The sign to Wineglass Bay and Mt Amos.

The farm also runs an oyster tour which costs AUD$95 per person. The guide told us that if we don’t want to line up, we can go to Devil’s Corner Cellar Door twenty minutes drive away, they have a second store in that cellar door selling the exact same menu. That winery does have pretty amazing views, however, we ended up finding a smaller oyster farm nearby so we skipped Freycinet Marine Farm all together.

The original Freycinet Marine Farm store versus the view from Devil’s Corner Cellar Door.


Address:1784 Coles Bay Rd, Coles Bay TAS 7215

Melshell Oyster Shack

Found Melshell Oyster Shack while I was googling “Oyster Farms” in the area. It is a small shack next to the processing farm looking over the ocean. The oysters here are AUD$20 per dozen & comes with lemon. We are more careful this time and ordered one dozen first before purchasing more. The oysters are definitely larger than ones from Freycinet Marine Farm but still has a salty taste to it. “It tastes like the expensive oysters from Adelaide,” I told my husband.

Melshell Oyster Shack is literally just a shack next to the sea.

The owner told us that it takes at least two years for them to grow these oysters. “Ocean and climate can play a part, but ultimately it’s the farmers who can control the overall quality of these oysters,” she said. We ended up having two dozen oysters here as it was our last day in Tasmania. We were surprised to see many tourists actually found this site, guess it’s not as unpopular as we thought.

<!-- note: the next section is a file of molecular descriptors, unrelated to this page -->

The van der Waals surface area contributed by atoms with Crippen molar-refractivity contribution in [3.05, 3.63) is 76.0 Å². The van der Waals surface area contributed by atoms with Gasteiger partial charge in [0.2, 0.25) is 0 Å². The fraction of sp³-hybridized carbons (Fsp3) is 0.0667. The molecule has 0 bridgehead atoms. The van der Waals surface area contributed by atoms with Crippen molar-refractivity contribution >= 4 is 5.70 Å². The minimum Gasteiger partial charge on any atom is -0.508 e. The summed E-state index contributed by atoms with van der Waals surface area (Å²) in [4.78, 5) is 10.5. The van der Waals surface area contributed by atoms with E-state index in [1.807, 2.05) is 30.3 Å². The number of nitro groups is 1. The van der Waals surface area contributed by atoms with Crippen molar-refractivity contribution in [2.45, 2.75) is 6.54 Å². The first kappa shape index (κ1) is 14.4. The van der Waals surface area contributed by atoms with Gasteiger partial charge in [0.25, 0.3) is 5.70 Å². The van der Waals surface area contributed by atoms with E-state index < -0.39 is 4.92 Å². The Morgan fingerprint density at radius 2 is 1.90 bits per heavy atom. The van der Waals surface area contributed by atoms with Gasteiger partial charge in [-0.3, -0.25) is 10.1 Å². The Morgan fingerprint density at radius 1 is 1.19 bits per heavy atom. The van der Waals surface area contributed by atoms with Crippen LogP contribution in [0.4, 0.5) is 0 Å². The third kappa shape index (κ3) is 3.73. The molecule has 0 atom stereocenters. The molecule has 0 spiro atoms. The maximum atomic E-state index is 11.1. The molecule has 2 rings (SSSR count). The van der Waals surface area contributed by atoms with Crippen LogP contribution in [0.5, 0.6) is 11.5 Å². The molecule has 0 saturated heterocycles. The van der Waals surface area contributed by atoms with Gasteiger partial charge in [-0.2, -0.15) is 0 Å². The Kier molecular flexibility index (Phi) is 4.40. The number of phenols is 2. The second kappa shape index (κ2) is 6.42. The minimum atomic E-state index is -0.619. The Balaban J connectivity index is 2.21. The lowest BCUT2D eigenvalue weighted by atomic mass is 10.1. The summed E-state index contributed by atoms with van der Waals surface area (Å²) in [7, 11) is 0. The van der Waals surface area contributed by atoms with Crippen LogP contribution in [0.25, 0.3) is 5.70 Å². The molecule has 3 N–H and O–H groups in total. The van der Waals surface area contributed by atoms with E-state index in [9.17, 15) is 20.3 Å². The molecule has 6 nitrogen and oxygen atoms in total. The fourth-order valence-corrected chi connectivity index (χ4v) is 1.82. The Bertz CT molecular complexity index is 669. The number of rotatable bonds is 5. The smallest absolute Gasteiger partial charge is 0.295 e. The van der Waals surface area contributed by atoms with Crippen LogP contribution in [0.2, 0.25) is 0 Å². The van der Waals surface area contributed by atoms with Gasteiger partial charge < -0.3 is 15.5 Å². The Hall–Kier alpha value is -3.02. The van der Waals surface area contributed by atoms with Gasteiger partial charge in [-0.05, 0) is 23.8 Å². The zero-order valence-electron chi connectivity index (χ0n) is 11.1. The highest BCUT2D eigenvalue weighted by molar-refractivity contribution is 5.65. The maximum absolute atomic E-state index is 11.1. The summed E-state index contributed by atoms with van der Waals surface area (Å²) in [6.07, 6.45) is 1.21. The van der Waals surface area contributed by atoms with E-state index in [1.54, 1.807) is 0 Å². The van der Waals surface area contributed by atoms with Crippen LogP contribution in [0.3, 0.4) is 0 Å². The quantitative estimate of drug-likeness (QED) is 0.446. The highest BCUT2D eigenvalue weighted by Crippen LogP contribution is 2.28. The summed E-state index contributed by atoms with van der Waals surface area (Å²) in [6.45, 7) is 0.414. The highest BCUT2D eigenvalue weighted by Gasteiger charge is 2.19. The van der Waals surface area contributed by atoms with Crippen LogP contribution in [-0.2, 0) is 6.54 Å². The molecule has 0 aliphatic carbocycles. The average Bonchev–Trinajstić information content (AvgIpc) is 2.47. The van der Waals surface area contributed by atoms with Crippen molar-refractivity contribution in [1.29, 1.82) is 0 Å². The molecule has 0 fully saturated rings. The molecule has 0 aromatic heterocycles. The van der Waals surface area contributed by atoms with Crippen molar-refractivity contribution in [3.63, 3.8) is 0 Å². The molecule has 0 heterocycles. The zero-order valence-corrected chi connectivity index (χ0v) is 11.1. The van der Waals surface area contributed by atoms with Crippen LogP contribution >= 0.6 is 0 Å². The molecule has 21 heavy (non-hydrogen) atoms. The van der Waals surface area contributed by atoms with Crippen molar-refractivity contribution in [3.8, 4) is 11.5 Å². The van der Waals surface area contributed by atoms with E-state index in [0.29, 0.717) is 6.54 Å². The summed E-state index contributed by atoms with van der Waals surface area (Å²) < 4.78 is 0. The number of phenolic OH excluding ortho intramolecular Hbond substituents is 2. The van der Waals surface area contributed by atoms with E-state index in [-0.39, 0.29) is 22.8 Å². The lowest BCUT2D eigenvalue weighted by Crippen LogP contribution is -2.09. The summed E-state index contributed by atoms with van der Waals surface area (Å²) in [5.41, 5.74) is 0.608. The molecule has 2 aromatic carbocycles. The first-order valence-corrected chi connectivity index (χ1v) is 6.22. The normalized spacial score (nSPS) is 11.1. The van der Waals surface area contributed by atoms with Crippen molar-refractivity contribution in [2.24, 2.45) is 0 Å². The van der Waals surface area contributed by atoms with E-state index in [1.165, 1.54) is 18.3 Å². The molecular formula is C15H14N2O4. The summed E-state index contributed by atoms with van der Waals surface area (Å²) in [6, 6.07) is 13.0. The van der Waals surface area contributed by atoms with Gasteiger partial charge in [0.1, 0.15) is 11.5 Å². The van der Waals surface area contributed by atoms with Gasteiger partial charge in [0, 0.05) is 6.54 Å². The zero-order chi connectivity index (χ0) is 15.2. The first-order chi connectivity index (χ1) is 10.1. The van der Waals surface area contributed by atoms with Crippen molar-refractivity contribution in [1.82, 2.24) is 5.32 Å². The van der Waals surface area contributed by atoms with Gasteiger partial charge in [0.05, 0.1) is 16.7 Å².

Each dine-in customers were given a book to read about the cultivation while enjoying the oysters.


Address:9 Yellow Sandbanks Rd, Dolphin Sands TAS 7190

The Fish Van

We found the oysters in The Fish Van totally by luck as we were trying to find a good fish and chips place before arriving at the airport. This little van is located in Triabunna, a little town an hour away from Hobart and is the getaway to Maria Island who’s famous for rock lobsters & other fresh seafood.

Many people actually come to The Fish Van just to buy oysters.

The fish and chips here are only AUD$11 for a flake, which is considerably cheaper than Freycinet Marine Farm. You may wonder what are “flakes”? Well, flakes are actually gummy sharks caught in Australian waters! They are not endangered so it’s ok to eat them. They are one of the most popular types of fish for fish and chips in Australia.